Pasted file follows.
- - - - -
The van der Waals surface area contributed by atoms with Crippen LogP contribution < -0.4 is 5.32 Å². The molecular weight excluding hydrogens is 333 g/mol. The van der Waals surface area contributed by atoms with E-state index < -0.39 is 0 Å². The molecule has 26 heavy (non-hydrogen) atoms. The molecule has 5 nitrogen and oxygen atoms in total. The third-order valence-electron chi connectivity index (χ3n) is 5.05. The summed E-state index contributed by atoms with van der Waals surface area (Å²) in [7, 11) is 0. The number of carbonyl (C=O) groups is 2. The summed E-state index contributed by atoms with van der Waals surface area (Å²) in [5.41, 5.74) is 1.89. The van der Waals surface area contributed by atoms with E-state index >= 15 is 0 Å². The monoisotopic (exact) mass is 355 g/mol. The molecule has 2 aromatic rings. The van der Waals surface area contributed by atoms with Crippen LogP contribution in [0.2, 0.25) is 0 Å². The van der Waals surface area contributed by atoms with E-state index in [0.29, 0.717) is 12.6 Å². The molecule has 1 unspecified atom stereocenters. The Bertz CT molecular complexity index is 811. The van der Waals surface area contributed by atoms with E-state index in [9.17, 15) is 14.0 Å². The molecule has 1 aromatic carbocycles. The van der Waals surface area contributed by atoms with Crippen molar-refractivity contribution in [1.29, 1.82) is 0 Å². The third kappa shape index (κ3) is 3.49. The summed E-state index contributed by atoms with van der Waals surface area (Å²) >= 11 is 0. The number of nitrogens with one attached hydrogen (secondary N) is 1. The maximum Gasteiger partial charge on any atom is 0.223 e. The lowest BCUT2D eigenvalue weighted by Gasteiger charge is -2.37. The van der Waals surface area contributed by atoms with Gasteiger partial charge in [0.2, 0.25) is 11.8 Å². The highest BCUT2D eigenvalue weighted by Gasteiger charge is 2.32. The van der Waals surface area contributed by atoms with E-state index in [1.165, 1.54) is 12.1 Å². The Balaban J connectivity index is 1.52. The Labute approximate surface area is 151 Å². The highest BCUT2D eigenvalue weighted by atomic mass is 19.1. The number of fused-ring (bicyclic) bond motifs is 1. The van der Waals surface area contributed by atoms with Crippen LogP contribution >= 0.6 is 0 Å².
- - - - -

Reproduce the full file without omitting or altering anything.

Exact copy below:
The van der Waals surface area contributed by atoms with Crippen LogP contribution < -0.4 is 5.32 Å². The molecular weight excluding hydrogens is 333 g/mol. The van der Waals surface area contributed by atoms with E-state index < -0.39 is 0 Å². The molecule has 26 heavy (non-hydrogen) atoms. The molecule has 5 nitrogen and oxygen atoms in total. The third-order valence-electron chi connectivity index (χ3n) is 5.05. The summed E-state index contributed by atoms with van der Waals surface area (Å²) in [7, 11) is 0. The number of carbonyl (C=O) groups is 2. The summed E-state index contributed by atoms with van der Waals surface area (Å²) in [5.41, 5.74) is 1.89. The van der Waals surface area contributed by atoms with E-state index >= 15 is 0 Å². The monoisotopic (exact) mass is 355 g/mol. The molecule has 2 aromatic rings. The van der Waals surface area contributed by atoms with Crippen LogP contribution in [0.2, 0.25) is 0 Å². The van der Waals surface area contributed by atoms with E-state index in [0.29, 0.717) is 12.6 Å². The molecule has 1 unspecified atom stereocenters. The Bertz CT molecular complexity index is 811. The van der Waals surface area contributed by atoms with E-state index in [9.17, 15) is 14.0 Å². The molecule has 1 aromatic carbocycles. The van der Waals surface area contributed by atoms with Crippen molar-refractivity contribution in [1.29, 1.82) is 0 Å². The third kappa shape index (κ3) is 3.49. The summed E-state index contributed by atoms with van der Waals surface area (Å²) >= 11 is 0. The number of nitrogens with one attached hydrogen (secondary N) is 1. The maximum Gasteiger partial charge on any atom is 0.223 e. The lowest BCUT2D eigenvalue weighted by Gasteiger charge is -2.37. The van der Waals surface area contributed by atoms with Gasteiger partial charge in [0.2, 0.25) is 11.8 Å². The highest BCUT2D eigenvalue weighted by Gasteiger charge is 2.32. The van der Waals surface area contributed by atoms with E-state index in [1.165, 1.54) is 12.1 Å². The Balaban J connectivity index is 1.52. The Labute approximate surface area is 151 Å². The highest BCUT2D eigenvalue weighted by atomic mass is 19.1. The number of fused-ring (bicyclic) bond motifs is 1. The van der Waals surface area contributed by atoms with Crippen LogP contribution >= 0.6 is 0 Å².